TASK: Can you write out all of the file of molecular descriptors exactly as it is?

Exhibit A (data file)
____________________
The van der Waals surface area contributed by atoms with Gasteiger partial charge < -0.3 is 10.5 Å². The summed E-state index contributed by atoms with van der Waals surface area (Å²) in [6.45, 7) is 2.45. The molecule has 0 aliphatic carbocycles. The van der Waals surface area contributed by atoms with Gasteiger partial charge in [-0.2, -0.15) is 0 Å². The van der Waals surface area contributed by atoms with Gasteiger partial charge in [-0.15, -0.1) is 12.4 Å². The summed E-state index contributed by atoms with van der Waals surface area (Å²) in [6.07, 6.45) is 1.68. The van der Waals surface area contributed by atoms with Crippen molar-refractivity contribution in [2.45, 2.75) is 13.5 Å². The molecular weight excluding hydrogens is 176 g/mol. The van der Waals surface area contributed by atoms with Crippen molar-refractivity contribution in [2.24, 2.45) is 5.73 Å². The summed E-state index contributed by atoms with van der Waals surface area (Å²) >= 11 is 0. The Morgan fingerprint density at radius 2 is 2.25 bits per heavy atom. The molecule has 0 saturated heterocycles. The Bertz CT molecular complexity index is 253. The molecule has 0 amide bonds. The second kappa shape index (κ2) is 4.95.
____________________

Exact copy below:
The van der Waals surface area contributed by atoms with Gasteiger partial charge < -0.3 is 10.5 Å². The summed E-state index contributed by atoms with van der Waals surface area (Å²) in [6.45, 7) is 2.45. The molecule has 0 aliphatic carbocycles. The van der Waals surface area contributed by atoms with Gasteiger partial charge in [-0.2, -0.15) is 0 Å². The van der Waals surface area contributed by atoms with Gasteiger partial charge in [-0.15, -0.1) is 12.4 Å². The summed E-state index contributed by atoms with van der Waals surface area (Å²) in [6.07, 6.45) is 1.68. The van der Waals surface area contributed by atoms with Crippen molar-refractivity contribution in [2.45, 2.75) is 13.5 Å². The molecular weight excluding hydrogens is 176 g/mol. The van der Waals surface area contributed by atoms with Crippen molar-refractivity contribution in [2.24, 2.45) is 5.73 Å². The summed E-state index contributed by atoms with van der Waals surface area (Å²) >= 11 is 0. The Morgan fingerprint density at radius 2 is 2.25 bits per heavy atom. The molecule has 0 saturated heterocycles. The Bertz CT molecular complexity index is 253. The molecule has 0 amide bonds. The second kappa shape index (κ2) is 4.95.